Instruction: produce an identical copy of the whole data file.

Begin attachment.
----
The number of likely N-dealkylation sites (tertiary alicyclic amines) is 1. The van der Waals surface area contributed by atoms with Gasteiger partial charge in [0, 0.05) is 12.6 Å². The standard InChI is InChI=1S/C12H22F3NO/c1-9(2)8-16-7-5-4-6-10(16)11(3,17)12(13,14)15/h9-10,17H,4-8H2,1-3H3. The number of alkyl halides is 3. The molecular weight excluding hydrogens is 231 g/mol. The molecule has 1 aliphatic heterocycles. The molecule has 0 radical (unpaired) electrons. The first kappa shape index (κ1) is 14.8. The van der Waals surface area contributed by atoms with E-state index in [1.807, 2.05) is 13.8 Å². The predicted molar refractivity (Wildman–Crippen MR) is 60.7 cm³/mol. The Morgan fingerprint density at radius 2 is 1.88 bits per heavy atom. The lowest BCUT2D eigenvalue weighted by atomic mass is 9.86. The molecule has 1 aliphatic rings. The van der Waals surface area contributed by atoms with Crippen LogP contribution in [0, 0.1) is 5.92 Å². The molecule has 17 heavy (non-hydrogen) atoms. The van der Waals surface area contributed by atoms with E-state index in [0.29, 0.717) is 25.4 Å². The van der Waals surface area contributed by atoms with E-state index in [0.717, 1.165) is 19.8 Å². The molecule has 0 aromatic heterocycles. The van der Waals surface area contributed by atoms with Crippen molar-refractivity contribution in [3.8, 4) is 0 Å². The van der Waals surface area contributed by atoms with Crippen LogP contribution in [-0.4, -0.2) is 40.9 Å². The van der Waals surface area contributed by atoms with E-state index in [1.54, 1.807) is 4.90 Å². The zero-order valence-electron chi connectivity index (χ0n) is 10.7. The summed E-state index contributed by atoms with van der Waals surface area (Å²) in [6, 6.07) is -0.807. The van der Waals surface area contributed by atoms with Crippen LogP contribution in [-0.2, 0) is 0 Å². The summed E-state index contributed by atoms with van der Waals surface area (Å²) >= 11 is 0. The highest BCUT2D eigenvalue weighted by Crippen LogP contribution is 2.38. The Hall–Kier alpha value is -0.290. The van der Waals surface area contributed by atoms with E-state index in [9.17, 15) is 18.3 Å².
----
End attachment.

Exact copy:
The number of likely N-dealkylation sites (tertiary alicyclic amines) is 1. The van der Waals surface area contributed by atoms with Gasteiger partial charge in [0, 0.05) is 12.6 Å². The standard InChI is InChI=1S/C12H22F3NO/c1-9(2)8-16-7-5-4-6-10(16)11(3,17)12(13,14)15/h9-10,17H,4-8H2,1-3H3. The number of alkyl halides is 3. The molecular weight excluding hydrogens is 231 g/mol. The molecule has 1 aliphatic heterocycles. The molecule has 0 radical (unpaired) electrons. The first kappa shape index (κ1) is 14.8. The van der Waals surface area contributed by atoms with E-state index in [1.807, 2.05) is 13.8 Å². The predicted molar refractivity (Wildman–Crippen MR) is 60.7 cm³/mol. The Morgan fingerprint density at radius 2 is 1.88 bits per heavy atom. The lowest BCUT2D eigenvalue weighted by atomic mass is 9.86. The molecule has 1 aliphatic rings. The van der Waals surface area contributed by atoms with Crippen LogP contribution in [0, 0.1) is 5.92 Å². The molecule has 17 heavy (non-hydrogen) atoms. The van der Waals surface area contributed by atoms with E-state index in [0.29, 0.717) is 25.4 Å². The van der Waals surface area contributed by atoms with E-state index in [0.717, 1.165) is 19.8 Å². The molecule has 0 aromatic heterocycles. The van der Waals surface area contributed by atoms with Crippen molar-refractivity contribution in [3.8, 4) is 0 Å². The van der Waals surface area contributed by atoms with Crippen LogP contribution in [-0.4, -0.2) is 40.9 Å². The van der Waals surface area contributed by atoms with E-state index in [1.54, 1.807) is 4.90 Å². The zero-order valence-electron chi connectivity index (χ0n) is 10.7. The summed E-state index contributed by atoms with van der Waals surface area (Å²) in [6, 6.07) is -0.807. The van der Waals surface area contributed by atoms with Crippen LogP contribution in [-0.2, 0) is 0 Å². The summed E-state index contributed by atoms with van der Waals surface area (Å²) >= 11 is 0. The highest BCUT2D eigenvalue weighted by Crippen LogP contribution is 2.38. The Hall–Kier alpha value is -0.290. The van der Waals surface area contributed by atoms with E-state index in [9.17, 15) is 18.3 Å².